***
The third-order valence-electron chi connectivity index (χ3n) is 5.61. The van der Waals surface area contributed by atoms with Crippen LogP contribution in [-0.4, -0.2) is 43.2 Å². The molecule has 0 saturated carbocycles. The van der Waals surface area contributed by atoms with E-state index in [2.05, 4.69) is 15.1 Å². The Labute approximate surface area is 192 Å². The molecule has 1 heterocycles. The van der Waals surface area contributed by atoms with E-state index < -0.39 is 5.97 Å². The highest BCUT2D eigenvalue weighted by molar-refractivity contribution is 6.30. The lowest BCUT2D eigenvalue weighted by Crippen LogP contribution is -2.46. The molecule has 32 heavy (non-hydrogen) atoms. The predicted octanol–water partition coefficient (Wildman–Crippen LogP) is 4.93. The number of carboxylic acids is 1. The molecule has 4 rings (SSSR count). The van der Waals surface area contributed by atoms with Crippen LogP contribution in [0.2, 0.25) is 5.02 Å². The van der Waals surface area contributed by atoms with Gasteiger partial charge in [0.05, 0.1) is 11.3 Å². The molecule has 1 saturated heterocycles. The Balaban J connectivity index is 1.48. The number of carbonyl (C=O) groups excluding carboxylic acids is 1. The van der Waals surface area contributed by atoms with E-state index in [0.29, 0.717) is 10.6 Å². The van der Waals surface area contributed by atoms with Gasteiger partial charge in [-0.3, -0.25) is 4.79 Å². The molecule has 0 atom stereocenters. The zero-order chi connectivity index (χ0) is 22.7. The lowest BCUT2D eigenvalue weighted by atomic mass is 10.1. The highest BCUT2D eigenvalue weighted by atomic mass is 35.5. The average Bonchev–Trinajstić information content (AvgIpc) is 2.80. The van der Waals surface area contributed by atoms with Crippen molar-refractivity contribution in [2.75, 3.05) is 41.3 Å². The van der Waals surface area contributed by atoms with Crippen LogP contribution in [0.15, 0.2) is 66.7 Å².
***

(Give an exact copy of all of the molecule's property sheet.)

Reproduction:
The third-order valence-electron chi connectivity index (χ3n) is 5.61. The van der Waals surface area contributed by atoms with Crippen LogP contribution in [-0.4, -0.2) is 43.2 Å². The molecule has 0 saturated carbocycles. The van der Waals surface area contributed by atoms with E-state index in [2.05, 4.69) is 15.1 Å². The Labute approximate surface area is 192 Å². The molecule has 1 heterocycles. The van der Waals surface area contributed by atoms with E-state index < -0.39 is 5.97 Å². The highest BCUT2D eigenvalue weighted by molar-refractivity contribution is 6.30. The lowest BCUT2D eigenvalue weighted by Crippen LogP contribution is -2.46. The molecule has 32 heavy (non-hydrogen) atoms. The predicted octanol–water partition coefficient (Wildman–Crippen LogP) is 4.93. The number of carboxylic acids is 1. The molecule has 4 rings (SSSR count). The van der Waals surface area contributed by atoms with Crippen LogP contribution in [0.2, 0.25) is 5.02 Å². The van der Waals surface area contributed by atoms with Gasteiger partial charge in [0.05, 0.1) is 11.3 Å². The molecule has 1 saturated heterocycles. The Balaban J connectivity index is 1.48. The number of carbonyl (C=O) groups excluding carboxylic acids is 1. The van der Waals surface area contributed by atoms with E-state index in [0.29, 0.717) is 10.6 Å². The van der Waals surface area contributed by atoms with Gasteiger partial charge in [-0.3, -0.25) is 4.79 Å². The molecule has 0 atom stereocenters. The zero-order chi connectivity index (χ0) is 22.7. The lowest BCUT2D eigenvalue weighted by atomic mass is 10.1. The highest BCUT2D eigenvalue weighted by atomic mass is 35.5. The average Bonchev–Trinajstić information content (AvgIpc) is 2.80. The van der Waals surface area contributed by atoms with Crippen molar-refractivity contribution in [2.75, 3.05) is 41.3 Å². The van der Waals surface area contributed by atoms with Crippen LogP contribution in [0.15, 0.2) is 66.7 Å².